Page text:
The Bold, the Corrupt, and the Beautiful (血觀音, Yang Ya-che, 2017)

The Bold the corrupt and the beautiful posterAre you playing the game or is the game playing you? The Bold, the Corrupt, and the Beautiful (血觀音, Xuè Guānyīn) is, as its name suggests, somewhere between trashy soap opera and spaghetti western as its entirely amoral matriarch prepares to sacrifice everything in order to get ahead. The family becomes a metaphor for the state – corrupt, prejudicial, hypocritical, and often heartless in its ruthlessness but like a family a state perhaps reaps what it sows and the lessons Madame Tang has taught her daughters may come back to haunt her.

In the Taiwan of the 1980s – the dying days of the old regime but firmly within the pre-democratic past, Madame Tang (Kara Hui) is the widow of a general and, on the surface of things, an antiques dealer. Her real worth however lies in making herself the society face of genial corruption as the conveyor of the ancient treasures that often stand in for monetary bribes in the complex system of reciprocal politics. Designed to manoeuvre herself and her family into a position of power and perhaps safety, Madame Tang’s machinations amount to a mess of intrigue, manipulating the social interactions of her “friends” in order to convince them to destroy each other and clear a path for her ascendance. Part of her grand plan has involved extensive use of her daughter, Ning Ning (Wu Ke-xi) – now approaching middle-age and thoroughly sick of being her mother’s prize pony, while Chen-Chen (Vicky Chen), still a teenager, has usurped her place as the latest cute little thing to be trotted out and fussed over.

Everything starts to go wrong when a powerful neighbouring family, the Lins, is murdered in a suspicious looking home invasion leaving the daughter, Pien-Pien (Wen Chen-ling), who the closest thing Chen-Chen had to a real human friend, in a coma. Pien-Pien had been carrying on with Marco (Wu Shuwei) the stable boy which obviously had not gone down well with her parents though she had backed out of a plan to elope with him. The police’s theory is that Marco had come back to the family home and taken his revenge, but there is an awful lot more going here than just a jealous proletarian boyfriend hitting back at the bourgeoisie.

Piling layer upon layer Yang’s script is dense and sometimes impenetrable to those not well versed in Taiwanese history and culture. Madame Tang seems to have something of an interesting hidden backstory, swapping easily between standard Taiwanese Mandarin, Cantonese, and Japanese which she, and Chen-Chen, use to get close to Mrs. Lin whose grasp of Taiwanese remains poor despite having lived on the island for many years and being heavily involved in politics. The house the family inhabits is also distinctly Japanese in layout, a colonial era home now inhabited by post-war migrants from other areas of China. The Lins look down on their stable boy not only because of the obvious class difference, or because of their daughter’s relative youth and tarnished reputation, but because he is from a persecuted minority of native peoples.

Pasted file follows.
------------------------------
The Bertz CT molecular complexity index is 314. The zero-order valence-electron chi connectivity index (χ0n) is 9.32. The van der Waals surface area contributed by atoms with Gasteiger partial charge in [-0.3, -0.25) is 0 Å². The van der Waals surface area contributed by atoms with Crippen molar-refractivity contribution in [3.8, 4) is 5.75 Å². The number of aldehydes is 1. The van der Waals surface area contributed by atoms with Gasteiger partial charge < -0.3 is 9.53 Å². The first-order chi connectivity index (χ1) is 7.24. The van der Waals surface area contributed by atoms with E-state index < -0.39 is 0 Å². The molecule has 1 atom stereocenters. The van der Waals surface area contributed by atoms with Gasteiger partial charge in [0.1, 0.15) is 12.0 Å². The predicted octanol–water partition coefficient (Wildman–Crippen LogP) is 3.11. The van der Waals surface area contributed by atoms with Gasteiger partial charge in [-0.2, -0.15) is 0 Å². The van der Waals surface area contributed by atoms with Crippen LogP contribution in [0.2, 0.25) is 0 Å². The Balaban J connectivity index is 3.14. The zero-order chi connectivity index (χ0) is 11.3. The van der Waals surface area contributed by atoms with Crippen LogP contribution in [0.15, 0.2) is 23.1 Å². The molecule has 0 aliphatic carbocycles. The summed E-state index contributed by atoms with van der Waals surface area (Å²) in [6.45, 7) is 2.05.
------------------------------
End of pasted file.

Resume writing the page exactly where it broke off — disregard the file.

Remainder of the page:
Marco does however become a kind of key. Chen-Chen, curious and privy to more knowledge than a child of her age ought to have thanks to her mother’s scheming, has developed a fondness for the strapping stable boy and mildly resents being made fun of by the oddly amused Pien-Pien. The rot sets in as Chen-Chen is sent to fetch Ning-Ning only to find her engaging in some kind of orgy in a forest, over which Chen-Chen lingers a little to long only to catch Ning-Ning’s eye and find herself suddenly caught out while her “sister” apparently finds extra spice in her discomfort. Ning-Ning, after years of emotional abuse at the hands of her mother, has begun to rebel by embarrassing her, losing herself in drink, drugs, and promiscuous sex with unsuitable men while Madame Tang still harps on about possible dynastic marriages if now to a distinctly third class tier of potential husbands.

Yang adds a post-modern dimension to the story by framing it as a cautionary tale recounted by a pair of traditional musicians in the manner of Gezi Opera which begins closer to the now before flashing back to show us how we got here. Even if the political metaphors do not hit home without some kind of primer in Taiwanese history, the familial allegory is obvious enough – corruption breeds corruption and the hollow family will eventually swallow its young. The closing coda, presented via intertitles, reminds us that the scariest prospect is not imminent punishment, but a loveless future. The Tangs’ tragedy is not that there was no love between them, but that in their cynicism and insecurity they destroy themselves through a selfish need for control and possession. Madame Tang’s lessons have indeed been learned too well, and in this she damns herself as well as her daughters, condemning all to a loveless future fuelled by greed and fear from which it is impossible to escape.